The Impact from Slowing the Lending Machines

The Impact from Slowing the Lending Machines

Bank profits are back in the news.

This time we aren’t chanting ‘greedy banks’.

If anything, it turns out the good times may be over for the Big Four.

All four pillars saw their profits fall for the 2019 financial year.

Westpac’s profits are down 16%.

NAB dropped 13%.

CBA dropped 8%.

ANZ is down 7%.

Three out of four cut their dividend for the year.

Does this mean the good times are over for the Aussie banks?

Money-backed guarantee

Aussies find themselves in an unusual situation right now.

For the past decade, we’ve called the banks names. Guffawed at their multibillion-dollar profits each year…

That was until last year…when the profits fell a smidge.

However this year, profits between the Big Four have collectively fallen 7.8% compared to 2018.

Don’t start crying for them yet though. The Big Four still raked in a combined $29.6 billion for 2019.1

The point is, we aren’t used to our banks’ profits shrinking.

See, after the financial crisis, Aussies banks were the envy of the world…

They sailed through the financial crisis.

There were no bank runs or public bailouts — like some of their Northern hemisphere counterparts.

In fact post financial crisis, life got even better for the Aussie banks.

That was largely down to four things.

A run on the bank was prevented, because the Rudd-era government introduced bank guarantees on all deposits up to $250,000…

China fired up the money machine and started buying our commodities in unprecedented quantities…

Lending criteria for homes loans went from a ‘stringent criteria’ to ‘has a heart beat and wants to buy bricks’…

Oh, and thanks to the royal commission, we know they profited handsomely by completely disregarding their fiduciary duty to us, and sold us any product that could make them a buck.2

In fact, in 2016 the Sydney Morning Herald joked that Aussie banks were sending US hedge funds broke.

International traders were watching our property boom from the sidelines, and kept betting against the banks that our property boom would end.3

By mid-2016, global banks gave up trying to bet that our banks would crash.

Our banks stayed profitable because of rampant home lending, China’s buying, and selling bank services to people no one needed…

Yet come 2019, it seems ever-increasing bank profits have hit the skids.

Misinformation support banking myths

Are the good times over?

Over at the Australian Financial Review, they wrote, that things aren’t that bad. That smart investors would be able to see through the temporary profit fall, writing:

But for all the hand wringing by bank bosses, keen-eyed investors realise that the situation could be much worse. The combination of a strong jobs market and ultra-low interest rates means that the big banks continue to benefit from extremely low levels of problem loans.’4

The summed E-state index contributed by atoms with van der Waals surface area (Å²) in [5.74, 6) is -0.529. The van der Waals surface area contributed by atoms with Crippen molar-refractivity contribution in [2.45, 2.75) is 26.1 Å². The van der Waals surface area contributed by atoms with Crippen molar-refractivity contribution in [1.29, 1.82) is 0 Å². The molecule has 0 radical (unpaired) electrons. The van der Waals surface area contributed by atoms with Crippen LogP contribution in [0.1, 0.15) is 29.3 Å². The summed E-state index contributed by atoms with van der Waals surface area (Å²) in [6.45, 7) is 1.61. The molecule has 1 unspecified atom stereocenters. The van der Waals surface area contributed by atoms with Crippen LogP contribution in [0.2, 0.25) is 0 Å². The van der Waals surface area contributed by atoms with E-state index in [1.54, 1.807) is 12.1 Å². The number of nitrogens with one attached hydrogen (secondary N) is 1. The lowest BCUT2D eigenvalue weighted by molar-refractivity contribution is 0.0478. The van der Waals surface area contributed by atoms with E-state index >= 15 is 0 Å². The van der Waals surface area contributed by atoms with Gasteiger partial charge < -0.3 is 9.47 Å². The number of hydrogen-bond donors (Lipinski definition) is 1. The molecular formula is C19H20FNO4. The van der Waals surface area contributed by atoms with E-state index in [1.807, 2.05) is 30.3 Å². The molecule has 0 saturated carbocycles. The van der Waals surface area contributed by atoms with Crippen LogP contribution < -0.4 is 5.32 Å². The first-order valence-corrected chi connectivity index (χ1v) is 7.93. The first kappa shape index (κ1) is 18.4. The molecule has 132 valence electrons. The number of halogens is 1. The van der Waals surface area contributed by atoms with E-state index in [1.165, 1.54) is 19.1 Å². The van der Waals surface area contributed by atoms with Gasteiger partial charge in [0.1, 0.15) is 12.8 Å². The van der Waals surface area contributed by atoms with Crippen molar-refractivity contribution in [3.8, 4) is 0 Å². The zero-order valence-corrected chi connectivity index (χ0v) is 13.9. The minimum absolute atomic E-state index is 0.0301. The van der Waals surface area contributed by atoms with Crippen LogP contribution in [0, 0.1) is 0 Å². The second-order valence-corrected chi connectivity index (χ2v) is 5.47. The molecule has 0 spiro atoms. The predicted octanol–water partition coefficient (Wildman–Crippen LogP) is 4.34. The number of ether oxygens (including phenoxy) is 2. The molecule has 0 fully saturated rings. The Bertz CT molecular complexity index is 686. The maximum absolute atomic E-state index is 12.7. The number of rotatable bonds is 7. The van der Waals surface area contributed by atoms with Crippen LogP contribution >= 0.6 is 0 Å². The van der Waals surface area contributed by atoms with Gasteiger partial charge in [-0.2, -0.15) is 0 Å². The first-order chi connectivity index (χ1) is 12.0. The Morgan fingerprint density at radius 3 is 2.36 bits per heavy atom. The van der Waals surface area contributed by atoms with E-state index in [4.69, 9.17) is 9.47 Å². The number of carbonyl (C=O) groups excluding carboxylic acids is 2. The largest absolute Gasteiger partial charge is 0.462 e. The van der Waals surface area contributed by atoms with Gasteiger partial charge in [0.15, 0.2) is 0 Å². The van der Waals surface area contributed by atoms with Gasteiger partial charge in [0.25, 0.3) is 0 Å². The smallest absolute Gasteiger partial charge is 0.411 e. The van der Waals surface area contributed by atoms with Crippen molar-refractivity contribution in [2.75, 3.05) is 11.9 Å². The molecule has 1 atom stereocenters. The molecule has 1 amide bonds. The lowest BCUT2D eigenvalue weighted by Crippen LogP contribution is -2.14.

That entire statement is problematic.

Because in one swoop, it demonstrates just how disconnected the ‘official’ figures are from reality.

The jobs market isn’t strong. Last year, the majority of the new jobs ‘created’ were actually government roles. This information is telling. Informing us that the private sector isn’t hiring.

Plus the October jobs survey from ANZ shows that new job listings fell in October.5

To boot, the Australian Bureau of Statistics has the official unemployment rate at 5.2%…where as Roy Morgan reckon it’s much closer to 10%.

Not only that, ultra-low rates aren’t spurring consumption — which is part of their purpose.

Retail data released last week for September, showed that spending increased by 0.2%. And of that quarterly volumes — which is how much we are buying, not the value — was -0.1%.

While retail data is generally delayed data, it’s worth remembering that the September data has two tax cuts factored in.

Meaning even after all that, we still barely spent anything…

The point is, official employment data and low rates aren’t matching up with how consumption is moving through the economy.

If employment were as high as the ABS wanted us to believe — if we were working as many hours as we wanted and were making more money because of tight labour conditions — then that would be reflected in retail statistics.

So, smart investors wouldn’t know that bank profits had fallen because sudden margins became tight.

Falling bank profits have come because of the reduction of home lending over the past two years, and not being able to flog any old product onto customers in a bid to turn a buck.

And that’s what we are seeing in the reduction of bank profits.

Summing up bank profits falling because of strong jobs and low rates is false, and unintentionally misleading.

Oh, and as for ‘extremely low levels of problem loans’, I didn’t miss that.

We’ll tackle that tomorrow.

Join me then.

Until next time,

Shae Russell Signature

Shae Russell,
Editor, The Daily Reckoning Australia

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